The reproduced data read out from RAM 3 or 4 after errors have been corrected is supplied to an amending or interpolating circuit 23 that perform a mean-value-interpolating process on words having errors that cannot be corrected. The output of amending circuit 23 is fed to a digital-to-analog converter 24, and the analog output signal therefrom is fed through an output terminal 25 as a reproduced audio signal.

In the above-described error correction system, an error pointer is established for a data block including erroneous data on the basis of the corresponding CRC code. The error detection capability with CRC code is almost perfect in relation to, for example, a burst error of less than 16 bits, or a random error of less than 3 bits. However, there is a possibility of misdetection of errors which extend over numbers of bits greater than the above-mentioned magnitudes. For example, no error pointer may be established as to a data block including a burst error of more than 16 bits or a random error of more than 3 bits. If such misdetection is not compensated, scratch noises may arise in the reproduced audio. In addition, if correction is carried out on the basis of such misdetection, it results in miscorrection so that the error is further expanded.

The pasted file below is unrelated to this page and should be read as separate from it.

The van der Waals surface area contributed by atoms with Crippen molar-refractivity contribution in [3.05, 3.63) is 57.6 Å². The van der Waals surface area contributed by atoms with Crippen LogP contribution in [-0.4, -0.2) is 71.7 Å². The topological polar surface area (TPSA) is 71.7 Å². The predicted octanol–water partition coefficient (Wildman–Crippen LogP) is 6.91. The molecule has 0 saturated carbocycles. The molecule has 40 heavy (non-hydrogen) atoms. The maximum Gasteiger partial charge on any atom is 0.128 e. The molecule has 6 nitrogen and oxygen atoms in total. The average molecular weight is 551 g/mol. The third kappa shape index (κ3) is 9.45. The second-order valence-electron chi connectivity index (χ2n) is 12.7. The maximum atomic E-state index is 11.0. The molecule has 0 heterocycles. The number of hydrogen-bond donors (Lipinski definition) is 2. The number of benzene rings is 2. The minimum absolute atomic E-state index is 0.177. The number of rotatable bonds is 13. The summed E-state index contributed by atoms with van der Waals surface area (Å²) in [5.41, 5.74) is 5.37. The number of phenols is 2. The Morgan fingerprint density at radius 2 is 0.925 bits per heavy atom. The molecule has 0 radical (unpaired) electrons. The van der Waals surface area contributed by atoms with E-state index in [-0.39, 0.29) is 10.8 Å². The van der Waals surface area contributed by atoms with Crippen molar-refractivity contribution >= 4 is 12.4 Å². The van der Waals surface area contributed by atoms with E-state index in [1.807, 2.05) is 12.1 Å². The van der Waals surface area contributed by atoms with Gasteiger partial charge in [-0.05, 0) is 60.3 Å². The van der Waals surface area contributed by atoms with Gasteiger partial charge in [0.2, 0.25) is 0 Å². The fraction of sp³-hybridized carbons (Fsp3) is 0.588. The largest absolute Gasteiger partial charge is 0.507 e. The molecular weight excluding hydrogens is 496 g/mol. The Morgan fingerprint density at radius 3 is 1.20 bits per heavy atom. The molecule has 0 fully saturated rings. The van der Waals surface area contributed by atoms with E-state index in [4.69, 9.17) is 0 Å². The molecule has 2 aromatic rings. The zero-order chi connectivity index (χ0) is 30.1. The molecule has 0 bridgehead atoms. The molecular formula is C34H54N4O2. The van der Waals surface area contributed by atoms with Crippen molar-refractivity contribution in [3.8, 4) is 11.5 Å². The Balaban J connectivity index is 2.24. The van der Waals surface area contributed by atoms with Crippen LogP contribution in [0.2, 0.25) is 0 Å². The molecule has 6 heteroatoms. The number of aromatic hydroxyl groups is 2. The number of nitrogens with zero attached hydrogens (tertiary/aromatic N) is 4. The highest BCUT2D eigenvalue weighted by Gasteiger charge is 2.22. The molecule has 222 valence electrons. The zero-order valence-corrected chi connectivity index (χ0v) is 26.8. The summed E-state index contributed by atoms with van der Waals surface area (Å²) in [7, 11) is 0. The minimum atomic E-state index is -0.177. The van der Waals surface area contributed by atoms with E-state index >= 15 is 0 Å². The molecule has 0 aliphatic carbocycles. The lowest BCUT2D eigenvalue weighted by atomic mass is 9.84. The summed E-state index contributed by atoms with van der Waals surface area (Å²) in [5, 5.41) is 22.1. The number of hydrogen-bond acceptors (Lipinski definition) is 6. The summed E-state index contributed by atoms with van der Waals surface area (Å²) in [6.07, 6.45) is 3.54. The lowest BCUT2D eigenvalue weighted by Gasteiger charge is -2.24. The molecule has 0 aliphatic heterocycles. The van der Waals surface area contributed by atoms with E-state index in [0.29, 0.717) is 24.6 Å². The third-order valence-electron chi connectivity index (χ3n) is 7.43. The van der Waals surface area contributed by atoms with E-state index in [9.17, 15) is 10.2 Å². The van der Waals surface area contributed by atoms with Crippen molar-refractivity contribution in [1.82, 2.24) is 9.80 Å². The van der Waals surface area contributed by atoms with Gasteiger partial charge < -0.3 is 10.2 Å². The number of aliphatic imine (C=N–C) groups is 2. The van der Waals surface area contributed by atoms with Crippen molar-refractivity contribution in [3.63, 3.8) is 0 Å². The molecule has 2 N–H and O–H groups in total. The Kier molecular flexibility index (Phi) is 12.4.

It might be assumed that the above problem could be solved by using the Q parity series or P parity series to effect a parity check before effecting error correction. However, in such a parity check, when there is no error in a parity series, it is checked whether or not the syndrome of the parity series becomes zero. Therefore, if an error pointer is correctly established as to a parity series and the latter includes another error for which no error pointer is established, a parity check to the latter error is impossible. In that case, the erroneous data for which no error pointer is established cannot be corrected and remains erroneous.

OBJECTS AND SUMMARY OF THE INVENTION